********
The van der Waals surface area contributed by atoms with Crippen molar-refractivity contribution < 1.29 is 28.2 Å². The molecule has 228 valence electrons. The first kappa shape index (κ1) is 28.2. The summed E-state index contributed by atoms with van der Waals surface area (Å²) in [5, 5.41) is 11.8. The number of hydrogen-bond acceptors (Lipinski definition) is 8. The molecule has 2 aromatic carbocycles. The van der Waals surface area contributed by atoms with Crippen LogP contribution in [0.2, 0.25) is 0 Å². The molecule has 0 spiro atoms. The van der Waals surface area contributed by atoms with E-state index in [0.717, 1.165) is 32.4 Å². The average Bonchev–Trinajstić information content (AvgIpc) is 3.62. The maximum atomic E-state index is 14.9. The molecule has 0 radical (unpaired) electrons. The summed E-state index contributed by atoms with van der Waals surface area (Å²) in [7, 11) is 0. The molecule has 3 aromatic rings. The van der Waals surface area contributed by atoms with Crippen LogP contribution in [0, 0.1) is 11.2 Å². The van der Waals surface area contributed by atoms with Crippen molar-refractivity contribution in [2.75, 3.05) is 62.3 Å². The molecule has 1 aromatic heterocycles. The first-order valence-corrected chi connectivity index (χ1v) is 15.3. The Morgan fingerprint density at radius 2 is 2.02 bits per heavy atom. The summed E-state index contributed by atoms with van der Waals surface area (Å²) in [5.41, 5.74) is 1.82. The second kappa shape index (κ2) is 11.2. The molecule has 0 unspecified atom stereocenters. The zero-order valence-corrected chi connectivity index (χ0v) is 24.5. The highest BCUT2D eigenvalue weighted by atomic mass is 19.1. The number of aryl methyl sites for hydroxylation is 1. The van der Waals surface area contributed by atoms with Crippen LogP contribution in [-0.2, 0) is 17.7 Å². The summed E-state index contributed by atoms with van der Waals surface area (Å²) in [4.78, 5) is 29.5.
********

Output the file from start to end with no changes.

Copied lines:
The van der Waals surface area contributed by atoms with Crippen molar-refractivity contribution < 1.29 is 28.2 Å². The molecule has 228 valence electrons. The first kappa shape index (κ1) is 28.2. The summed E-state index contributed by atoms with van der Waals surface area (Å²) in [5, 5.41) is 11.8. The number of hydrogen-bond acceptors (Lipinski definition) is 8. The molecule has 2 aromatic carbocycles. The van der Waals surface area contributed by atoms with Crippen LogP contribution in [0.2, 0.25) is 0 Å². The molecule has 0 spiro atoms. The van der Waals surface area contributed by atoms with E-state index in [0.717, 1.165) is 32.4 Å². The average Bonchev–Trinajstić information content (AvgIpc) is 3.62. The maximum atomic E-state index is 14.9. The molecule has 0 radical (unpaired) electrons. The summed E-state index contributed by atoms with van der Waals surface area (Å²) in [7, 11) is 0. The molecule has 3 aromatic rings. The van der Waals surface area contributed by atoms with Crippen LogP contribution in [0, 0.1) is 11.2 Å². The van der Waals surface area contributed by atoms with Crippen molar-refractivity contribution in [2.75, 3.05) is 62.3 Å². The molecule has 1 aromatic heterocycles. The first-order valence-corrected chi connectivity index (χ1v) is 15.3. The Morgan fingerprint density at radius 2 is 2.02 bits per heavy atom. The summed E-state index contributed by atoms with van der Waals surface area (Å²) in [5.41, 5.74) is 1.82. The second kappa shape index (κ2) is 11.2. The molecule has 0 unspecified atom stereocenters. The zero-order valence-corrected chi connectivity index (χ0v) is 24.5. The highest BCUT2D eigenvalue weighted by atomic mass is 19.1. The number of aryl methyl sites for hydroxylation is 1. The van der Waals surface area contributed by atoms with Crippen LogP contribution in [-0.2, 0) is 17.7 Å². The summed E-state index contributed by atoms with van der Waals surface area (Å²) in [4.78, 5) is 29.5.